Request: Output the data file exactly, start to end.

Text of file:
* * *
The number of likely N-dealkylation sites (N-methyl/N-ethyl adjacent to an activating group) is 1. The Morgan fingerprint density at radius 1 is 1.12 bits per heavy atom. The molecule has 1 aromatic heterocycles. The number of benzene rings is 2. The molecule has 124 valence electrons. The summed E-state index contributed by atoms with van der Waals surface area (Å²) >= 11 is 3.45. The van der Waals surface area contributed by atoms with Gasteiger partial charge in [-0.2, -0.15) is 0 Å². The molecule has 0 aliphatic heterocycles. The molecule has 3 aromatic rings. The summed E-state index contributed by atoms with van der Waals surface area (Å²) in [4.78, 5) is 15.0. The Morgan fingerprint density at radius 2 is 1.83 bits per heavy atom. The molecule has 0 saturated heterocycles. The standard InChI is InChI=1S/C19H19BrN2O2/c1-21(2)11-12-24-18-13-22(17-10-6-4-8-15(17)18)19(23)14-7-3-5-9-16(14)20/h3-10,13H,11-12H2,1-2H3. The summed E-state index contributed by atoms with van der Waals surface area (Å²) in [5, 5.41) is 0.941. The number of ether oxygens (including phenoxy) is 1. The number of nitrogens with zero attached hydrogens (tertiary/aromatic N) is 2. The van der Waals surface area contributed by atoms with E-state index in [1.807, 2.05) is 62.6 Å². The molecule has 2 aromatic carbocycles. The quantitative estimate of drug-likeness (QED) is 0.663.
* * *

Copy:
The number of likely N-dealkylation sites (N-methyl/N-ethyl adjacent to an activating group) is 1. The Morgan fingerprint density at radius 1 is 1.12 bits per heavy atom. The molecule has 1 aromatic heterocycles. The number of benzene rings is 2. The molecule has 124 valence electrons. The summed E-state index contributed by atoms with van der Waals surface area (Å²) >= 11 is 3.45. The van der Waals surface area contributed by atoms with Gasteiger partial charge in [-0.2, -0.15) is 0 Å². The molecule has 0 aliphatic heterocycles. The molecule has 3 aromatic rings. The summed E-state index contributed by atoms with van der Waals surface area (Å²) in [4.78, 5) is 15.0. The Morgan fingerprint density at radius 2 is 1.83 bits per heavy atom. The molecule has 0 saturated heterocycles. The standard InChI is InChI=1S/C19H19BrN2O2/c1-21(2)11-12-24-18-13-22(17-10-6-4-8-15(17)18)19(23)14-7-3-5-9-16(14)20/h3-10,13H,11-12H2,1-2H3. The summed E-state index contributed by atoms with van der Waals surface area (Å²) in [5, 5.41) is 0.941. The number of ether oxygens (including phenoxy) is 1. The number of nitrogens with zero attached hydrogens (tertiary/aromatic N) is 2. The van der Waals surface area contributed by atoms with E-state index in [1.807, 2.05) is 62.6 Å². The molecule has 2 aromatic carbocycles. The quantitative estimate of drug-likeness (QED) is 0.663.